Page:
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Three years on from the pandemic: is the housing market going ‘back to normal’?

Posted by Nathan McCullum on 13/03/2023

CoreLogic has released a new report unpacking how the housing market has evolved in the three years since COVID was declared a global pandemic.

It’s been three years since the World Health Organisation declared COVID-19 a global pandemic, and Australian housing market performance has shown extraordinary, record-breaking figures. Some metrics are heading toward pre-pandemic norms, while other parts of the housing market have seen lasting changes.

Here is a summary of the main points, and the full report can be downloaded here or via the download button below.

1. National housing values are 14.8% higher than where they were in March 2020

National dwelling values rose 28.6% from September 2020 to April 2022. But a rapid rise in interest rates soon converted this to the largest and fastest downswing on record, with a -9.1% fall from April 2022 through to the end of February. Annual sales volumes are down -21.5% from a peak in December.  Despite the recent volatility, home values remain 14.8% higher overall.

In recent weeks, the market has shown signs of stabilising at this higher level, but it may be too soon to call the bottom of the market amid ongoing interest rate rises.  It’s likely that once interest rate hikes a paused, the movement in sales volumes and home values may become less extreme.

2. Australia’s housing market remains a very ‘mixed bag’.

In the past three years, Adelaide houses have come out on top across the capital cities, with values sitting 43.7% higher than at the end of March 2020. This is the equivalent of a $211,097 increase on the median house value across the city. This is much stronger than the equivalent median house value gain in Sydney (which has risen the equivalent of $119,830), and Melbourne house values have actually seen a decline since March 2020, down the equivalent of -$1,009 at the median house value level.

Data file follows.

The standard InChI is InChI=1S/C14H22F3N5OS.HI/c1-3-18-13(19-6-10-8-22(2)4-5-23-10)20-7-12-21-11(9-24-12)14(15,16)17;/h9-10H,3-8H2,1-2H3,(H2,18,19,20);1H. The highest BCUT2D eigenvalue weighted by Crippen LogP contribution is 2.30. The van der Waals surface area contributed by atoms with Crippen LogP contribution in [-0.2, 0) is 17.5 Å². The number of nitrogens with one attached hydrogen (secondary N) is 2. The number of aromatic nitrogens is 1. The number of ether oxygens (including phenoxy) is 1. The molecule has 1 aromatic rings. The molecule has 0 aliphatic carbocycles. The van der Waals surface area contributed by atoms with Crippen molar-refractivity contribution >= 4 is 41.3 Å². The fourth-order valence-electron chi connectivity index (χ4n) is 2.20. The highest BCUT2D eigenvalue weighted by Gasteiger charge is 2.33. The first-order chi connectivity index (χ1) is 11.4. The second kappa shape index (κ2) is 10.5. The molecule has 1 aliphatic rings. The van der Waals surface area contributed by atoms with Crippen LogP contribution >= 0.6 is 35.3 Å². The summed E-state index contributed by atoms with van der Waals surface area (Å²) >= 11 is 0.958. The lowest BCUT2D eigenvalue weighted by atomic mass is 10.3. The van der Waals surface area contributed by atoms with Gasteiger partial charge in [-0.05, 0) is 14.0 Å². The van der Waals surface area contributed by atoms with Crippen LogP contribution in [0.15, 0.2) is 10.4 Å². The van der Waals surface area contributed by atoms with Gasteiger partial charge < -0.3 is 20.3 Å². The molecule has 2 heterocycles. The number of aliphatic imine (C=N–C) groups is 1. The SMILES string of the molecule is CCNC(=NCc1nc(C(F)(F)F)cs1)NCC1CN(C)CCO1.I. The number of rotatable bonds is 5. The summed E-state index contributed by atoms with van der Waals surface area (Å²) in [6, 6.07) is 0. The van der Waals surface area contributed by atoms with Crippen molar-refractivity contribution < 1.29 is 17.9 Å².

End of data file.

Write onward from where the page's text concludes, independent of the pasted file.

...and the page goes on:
3. Regional values are generally high, but migration may be reverting to pre-pandemic trends

Across the combined regional dwelling market, values remain 30.7% higher in than at the onset of COVID-19, compared with values sitting 10.4% higher across the combined capitals.

While ABS migration data is only reported to March 2021, joint research from CBA and the RAI shows the ‘regional movers index’ declining from pandemic highs. According to the research, net migration from capitals to regions is still higher on average than pre-COVID levels, but has been trending down for the past two years.

While migration flows away from regional Australia may help to ease pressure on demand for some markets, it is clear that regional markets have retained the most value since the onset of the pandemic.

4. The preference for houses over units is easing

Through the height of lockdowns, purchase preferences seemed geared towards houses. This was likely a combination of investor activity being relatively low, and homebuyers wanting more space.

Toward the end of the HomeBuilder scheme in 2021, the portion of residential purchases that were houses have trended lower, and are currently back toward pre-COVID levels. In 2022, there was also a peak in the premium on national house values relative to units. The median house in Australia reached a record 32.9% above the median unit value. This has also since trended lower, with the median house value sitting 28.3% higher in February 2023.

5. The rental market has been rocked by the pandemic.

The rental market has arguably sustained the most significant and lasting change from the pandemic. Cumulative growth in rent values since the onset of the pandemic nationally is 23.1%. This is likely to have come as a shock to long-term renters, where annual growth in rent values averaged just 2.1% nationally throughout the 2010s.

With net inflows of overseas migration expected to return to pre-pandemic levels this year, and a rental vacancy rate of just 1.0% in February, there is no indication of rents going backwards nationally.

Source Corelogic.

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